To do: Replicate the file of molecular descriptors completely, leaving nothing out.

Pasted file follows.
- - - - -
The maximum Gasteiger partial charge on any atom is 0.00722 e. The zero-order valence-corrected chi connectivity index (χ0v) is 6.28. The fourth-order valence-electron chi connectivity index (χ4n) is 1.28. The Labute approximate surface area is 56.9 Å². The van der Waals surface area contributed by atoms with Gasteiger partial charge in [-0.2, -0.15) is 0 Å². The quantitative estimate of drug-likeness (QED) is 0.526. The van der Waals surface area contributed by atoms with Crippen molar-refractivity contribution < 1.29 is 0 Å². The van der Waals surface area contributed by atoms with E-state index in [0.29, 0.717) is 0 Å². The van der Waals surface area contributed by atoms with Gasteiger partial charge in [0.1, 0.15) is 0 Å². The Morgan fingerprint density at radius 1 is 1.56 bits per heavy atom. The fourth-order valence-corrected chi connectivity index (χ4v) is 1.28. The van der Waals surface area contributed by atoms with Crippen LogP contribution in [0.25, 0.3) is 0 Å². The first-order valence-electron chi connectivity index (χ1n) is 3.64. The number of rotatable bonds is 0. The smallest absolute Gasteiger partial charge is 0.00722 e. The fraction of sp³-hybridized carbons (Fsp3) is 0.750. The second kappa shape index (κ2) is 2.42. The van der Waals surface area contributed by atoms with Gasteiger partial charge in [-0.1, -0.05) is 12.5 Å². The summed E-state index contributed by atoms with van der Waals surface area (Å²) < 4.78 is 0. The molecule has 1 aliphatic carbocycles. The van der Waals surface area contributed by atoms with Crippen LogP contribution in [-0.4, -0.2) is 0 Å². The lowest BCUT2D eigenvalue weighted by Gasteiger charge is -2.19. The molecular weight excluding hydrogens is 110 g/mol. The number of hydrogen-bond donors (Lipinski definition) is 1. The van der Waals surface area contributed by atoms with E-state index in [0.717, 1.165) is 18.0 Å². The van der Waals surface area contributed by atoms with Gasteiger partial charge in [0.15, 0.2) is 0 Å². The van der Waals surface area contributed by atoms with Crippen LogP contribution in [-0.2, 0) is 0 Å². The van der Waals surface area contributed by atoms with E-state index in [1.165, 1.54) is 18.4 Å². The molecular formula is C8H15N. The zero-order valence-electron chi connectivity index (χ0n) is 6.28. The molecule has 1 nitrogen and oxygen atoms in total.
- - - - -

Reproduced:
The maximum Gasteiger partial charge on any atom is 0.00722 e. The zero-order valence-corrected chi connectivity index (χ0v) is 6.28. The fourth-order valence-electron chi connectivity index (χ4n) is 1.28. The Labute approximate surface area is 56.9 Å². The van der Waals surface area contributed by atoms with Gasteiger partial charge in [-0.2, -0.15) is 0 Å². The quantitative estimate of drug-likeness (QED) is 0.526. The van der Waals surface area contributed by atoms with Crippen molar-refractivity contribution < 1.29 is 0 Å². The van der Waals surface area contributed by atoms with E-state index in [0.29, 0.717) is 0 Å². The van der Waals surface area contributed by atoms with Gasteiger partial charge in [0.1, 0.15) is 0 Å². The Morgan fingerprint density at radius 1 is 1.56 bits per heavy atom. The fourth-order valence-corrected chi connectivity index (χ4v) is 1.28. The van der Waals surface area contributed by atoms with Crippen LogP contribution in [0.25, 0.3) is 0 Å². The first-order valence-electron chi connectivity index (χ1n) is 3.64. The number of rotatable bonds is 0. The smallest absolute Gasteiger partial charge is 0.00722 e. The fraction of sp³-hybridized carbons (Fsp3) is 0.750. The second kappa shape index (κ2) is 2.42. The van der Waals surface area contributed by atoms with Gasteiger partial charge in [-0.1, -0.05) is 12.5 Å². The summed E-state index contributed by atoms with van der Waals surface area (Å²) < 4.78 is 0. The molecule has 1 aliphatic carbocycles. The van der Waals surface area contributed by atoms with Crippen LogP contribution in [-0.4, -0.2) is 0 Å². The lowest BCUT2D eigenvalue weighted by Gasteiger charge is -2.19. The molecular weight excluding hydrogens is 110 g/mol. The number of hydrogen-bond donors (Lipinski definition) is 1. The van der Waals surface area contributed by atoms with E-state index in [0.717, 1.165) is 18.0 Å². The van der Waals surface area contributed by atoms with Gasteiger partial charge in [0.15, 0.2) is 0 Å². The van der Waals surface area contributed by atoms with Crippen LogP contribution in [-0.2, 0) is 0 Å². The van der Waals surface area contributed by atoms with E-state index in [1.165, 1.54) is 18.4 Å². The molecular formula is C8H15N. The zero-order valence-electron chi connectivity index (χ0n) is 6.28. The molecule has 1 nitrogen and oxygen atoms in total.